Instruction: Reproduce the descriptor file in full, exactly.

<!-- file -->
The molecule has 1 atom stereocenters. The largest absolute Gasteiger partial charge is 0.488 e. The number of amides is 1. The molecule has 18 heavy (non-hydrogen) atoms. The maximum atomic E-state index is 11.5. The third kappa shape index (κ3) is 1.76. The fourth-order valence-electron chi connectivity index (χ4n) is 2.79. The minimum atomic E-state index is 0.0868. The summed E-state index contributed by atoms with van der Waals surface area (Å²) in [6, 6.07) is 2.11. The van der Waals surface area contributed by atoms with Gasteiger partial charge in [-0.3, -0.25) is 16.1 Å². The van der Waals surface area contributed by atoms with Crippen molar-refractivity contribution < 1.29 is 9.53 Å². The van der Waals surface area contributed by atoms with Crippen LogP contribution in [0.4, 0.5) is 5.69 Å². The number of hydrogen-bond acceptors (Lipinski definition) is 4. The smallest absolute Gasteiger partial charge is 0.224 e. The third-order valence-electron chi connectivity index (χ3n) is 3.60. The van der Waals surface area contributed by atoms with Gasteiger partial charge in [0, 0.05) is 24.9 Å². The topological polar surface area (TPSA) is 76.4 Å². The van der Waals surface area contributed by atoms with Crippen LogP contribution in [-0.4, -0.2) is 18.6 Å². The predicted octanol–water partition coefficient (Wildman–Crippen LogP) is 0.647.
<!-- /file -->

The molecule has 1 atom stereocenters. The largest absolute Gasteiger partial charge is 0.488 e. The number of amides is 1. The molecule has 18 heavy (non-hydrogen) atoms. The maximum atomic E-state index is 11.5. The third kappa shape index (κ3) is 1.76. The fourth-order valence-electron chi connectivity index (χ4n) is 2.79. The minimum atomic E-state index is 0.0868. The summed E-state index contributed by atoms with van der Waals surface area (Å²) in [6, 6.07) is 2.11. The van der Waals surface area contributed by atoms with Gasteiger partial charge in [-0.3, -0.25) is 16.1 Å². The van der Waals surface area contributed by atoms with Crippen molar-refractivity contribution < 1.29 is 9.53 Å². The van der Waals surface area contributed by atoms with Crippen LogP contribution in [0.4, 0.5) is 5.69 Å². The number of hydrogen-bond acceptors (Lipinski definition) is 4. The smallest absolute Gasteiger partial charge is 0.224 e. The third-order valence-electron chi connectivity index (χ3n) is 3.60. The van der Waals surface area contributed by atoms with Gasteiger partial charge in [0, 0.05) is 24.9 Å². The topological polar surface area (TPSA) is 76.4 Å². The van der Waals surface area contributed by atoms with Crippen LogP contribution in [-0.4, -0.2) is 18.6 Å². The predicted octanol–water partition coefficient (Wildman–Crippen LogP) is 0.647.